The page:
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Europe's Champions Hockey League driving in the right direction

Five years into the latest incarnation of the Champions League, organizers say they’re optimistic things are finally headed in the right direction.

Entering the fifth year of competition, the Champions Hockey League has something its predecessors did not: continuity.

There have been several efforts in the past to unite European teams in a tournament similar to soccer’s UEFA Champions League, but all fell short. Almost comically, one of the most recent endeavors failed because a Russian team lost in the final (more on that later), but the new CHL is growing. Prize money is increasing, and fan interest is coming, though the latter is a point of emphasis for the CHL’s chairman, who is also the CEO of the Zurich Lions. “Most of the games are more intense than domestic league games,” said Peter Zahner. “If you want to see the best, you should watch the Champions League, but that’s not the case right now. The biggest challenge is that fans don’t know the players. Europeans know their own league and the NHL.”

This past season’s final featured Finland’s JYP Jyvaskyla against Sweden’s Vaxjo Lakers. Vaxjo had Vancouver Canucks top prospect Elias Pettersson, but JYP won thanks to a balanced roster that, admittedly, didn’t have any names the casual fan outside of Finland would recognize. Nonetheless, JYP took home $300,000 in prize money, an appreciable sum for a European club. The pot is expected to increase in the coming years, as is the tournament’s profile. “It’s growing and it’s still growing,” said Tobias Salmelainen, sports manager (GM) of Finnish side IFK Helsinki. “They’re trying to learn every year. Finland and Sweden may be a little behind (in fan interest), but with JYP winning it, it has brought perspective in Finland.”

This past season, 32 teams took part in the tournament, which begins with a round-robin group stage in late summer and autumn followed by a round of 16 in November. The quarterfinals are held in December, the semifinals in January and the championship game is in early February. Groups are drawn soccer-style for the initial round robin and come from leagues across Europe, except Russia.

The previous attempt at a CHL came in 2008-09, with 22 countries involved. Zurich defeated Metallurg Magnitogorsk in the final, which turned out to be a crushing disappointment for the Russians. Gazprom, the industrial giant and prominent sponsor, used its out clause on a three-year commitment to the tournament, and investment for another season fell apart. On a happy side note for Zurich, the Lions made a net profit of $3 million over the course of the event.

Apparently old wounds can take a long time to heal, because when the CHL was resurrected in 2014-15, the KHL decided not to participate. “It’s complicated with the Russians,” Zahner said. “But it would be great to have them.”

The new CHL was formed by 26 clubs and six top national leagues: Sweden, Finland, Germany, Czech Republic, Austria and Switzerland. For the first three seasons, the founding clubs were guaranteed a spot in the tournament. “This was very much discussed, because we didn’t have much criteria,” Zahner said. “If you invested, you could play.”

Today, even the founders have to qualify. Teams can gain entry by winning their domestic league, being a top team in one of the six founding leagues, winning the IIHF’s Continental Cup (Belarus’ Yunost Minsk is the latest) or qualifying as a wild card. For 2018-19, newcomers include Poland’s GKS Tychy and Germany’s Thomas Sabo Ice Tigers, who play out of Nuremberg. The number of teams in the tournament has gone as high as 48, but now it’s at 32 and some members would like to bring it down to a more exclusive 24-team pool.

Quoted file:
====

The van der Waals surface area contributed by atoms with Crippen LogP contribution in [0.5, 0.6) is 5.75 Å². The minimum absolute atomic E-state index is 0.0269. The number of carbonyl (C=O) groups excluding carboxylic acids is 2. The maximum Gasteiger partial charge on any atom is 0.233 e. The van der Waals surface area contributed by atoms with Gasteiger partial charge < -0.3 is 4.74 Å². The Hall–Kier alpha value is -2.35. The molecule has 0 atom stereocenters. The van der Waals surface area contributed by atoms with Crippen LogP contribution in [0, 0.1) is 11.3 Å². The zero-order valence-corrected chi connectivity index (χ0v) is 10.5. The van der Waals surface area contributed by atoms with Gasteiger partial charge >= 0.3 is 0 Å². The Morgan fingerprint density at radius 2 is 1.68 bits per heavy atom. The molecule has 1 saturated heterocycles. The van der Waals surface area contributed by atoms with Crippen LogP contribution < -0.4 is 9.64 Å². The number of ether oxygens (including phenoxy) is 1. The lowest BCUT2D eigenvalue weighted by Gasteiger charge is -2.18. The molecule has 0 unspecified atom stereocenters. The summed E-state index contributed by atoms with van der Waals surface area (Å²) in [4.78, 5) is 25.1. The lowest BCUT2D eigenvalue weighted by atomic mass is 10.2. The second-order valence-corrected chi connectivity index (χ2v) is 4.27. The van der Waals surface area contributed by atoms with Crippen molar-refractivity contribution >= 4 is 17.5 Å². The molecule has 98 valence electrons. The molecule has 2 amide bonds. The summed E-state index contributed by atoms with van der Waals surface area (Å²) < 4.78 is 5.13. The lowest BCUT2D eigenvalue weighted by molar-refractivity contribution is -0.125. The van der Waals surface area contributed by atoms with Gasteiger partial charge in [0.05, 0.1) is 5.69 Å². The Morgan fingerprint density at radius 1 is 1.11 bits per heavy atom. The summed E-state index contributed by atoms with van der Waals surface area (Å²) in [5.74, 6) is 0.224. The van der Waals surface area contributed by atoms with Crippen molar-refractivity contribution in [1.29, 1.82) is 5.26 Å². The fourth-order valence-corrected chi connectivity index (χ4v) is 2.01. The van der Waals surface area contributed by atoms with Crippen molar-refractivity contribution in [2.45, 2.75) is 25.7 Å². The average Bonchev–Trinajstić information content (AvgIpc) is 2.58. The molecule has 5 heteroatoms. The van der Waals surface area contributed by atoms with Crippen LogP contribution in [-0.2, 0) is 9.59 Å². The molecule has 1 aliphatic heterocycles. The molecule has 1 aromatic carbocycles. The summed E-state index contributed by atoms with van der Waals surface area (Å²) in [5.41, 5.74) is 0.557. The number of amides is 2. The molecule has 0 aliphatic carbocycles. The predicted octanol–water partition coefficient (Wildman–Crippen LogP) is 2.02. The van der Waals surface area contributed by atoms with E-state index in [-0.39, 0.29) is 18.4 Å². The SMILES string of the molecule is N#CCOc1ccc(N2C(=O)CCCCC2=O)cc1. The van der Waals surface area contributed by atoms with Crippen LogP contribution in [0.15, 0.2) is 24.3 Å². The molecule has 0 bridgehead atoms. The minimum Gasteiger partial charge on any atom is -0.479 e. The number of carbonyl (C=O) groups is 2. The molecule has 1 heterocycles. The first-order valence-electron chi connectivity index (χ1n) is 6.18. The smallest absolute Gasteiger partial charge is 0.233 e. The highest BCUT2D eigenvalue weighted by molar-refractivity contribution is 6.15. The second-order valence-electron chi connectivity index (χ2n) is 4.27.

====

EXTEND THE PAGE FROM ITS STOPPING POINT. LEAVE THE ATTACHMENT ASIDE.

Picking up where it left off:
Ownership of the league is split between the 26 founding clubs (which include Zurich, IFK Helsinki and well-known Swedish teams such as Frolunda and Djurgarden), the six founding leagues as well as the IIHF. There is live TV coverage in every country and exposure is growing. More attention would be great, notes Salmelainen. “That’s what players want,” he said. “A bigger window to shine in.”

For Helsinki’s GM, the one wrinkle to still work out involves the schedule. European teams aren’t used to the same packed-in schedules as the NHL, so tacking on a game in another country in the middle of the week, only to return for key games against a domestic rival a couple days later can be arduous. Still, there are fringe benefits to the CHL besides money and glory. “It’s good for the team, because you’re on the road early in the season,” Salmelainen said. “It’s great for team-building.”

And the atmospheres in some of these arenas is impressive. Germany and the Czech Republic feature loud, packed rinks, even for the early games in the summer. Salmelainen cited Munich, home to the Red Bull franchise, as being particularly fun. Those types of road games can be great experience for youngsters, too, though Salmelainen said IFK won’t use the CHL for practice. “For us, we really want to do well,” he said. “If a young player wants to play, he has to show that he belongs in the lineup. There’s a real battle for playing time.”

There have been some good young names suit up in the past. Pettersson led Vaxjo in goals in this past season’s tournament, while IFK had Dallas Stars prospect Miro Heiskanen on their side. Back in 2015-16, future Toronto Maple Leafs star Auston Matthews got into a couple of CHL games when he played for Zurich.

In the history of the tournament, there has been one winner from Finland and three from Sweden – Lulea won the initial competition, followed by back-to-back titles for Frolunda. Is this the year a champion emerges from somewhere outside of the two Nordic nations? The games soon begin.

This story appears in the August 20, 2018 issue of The Hockey News magazine.



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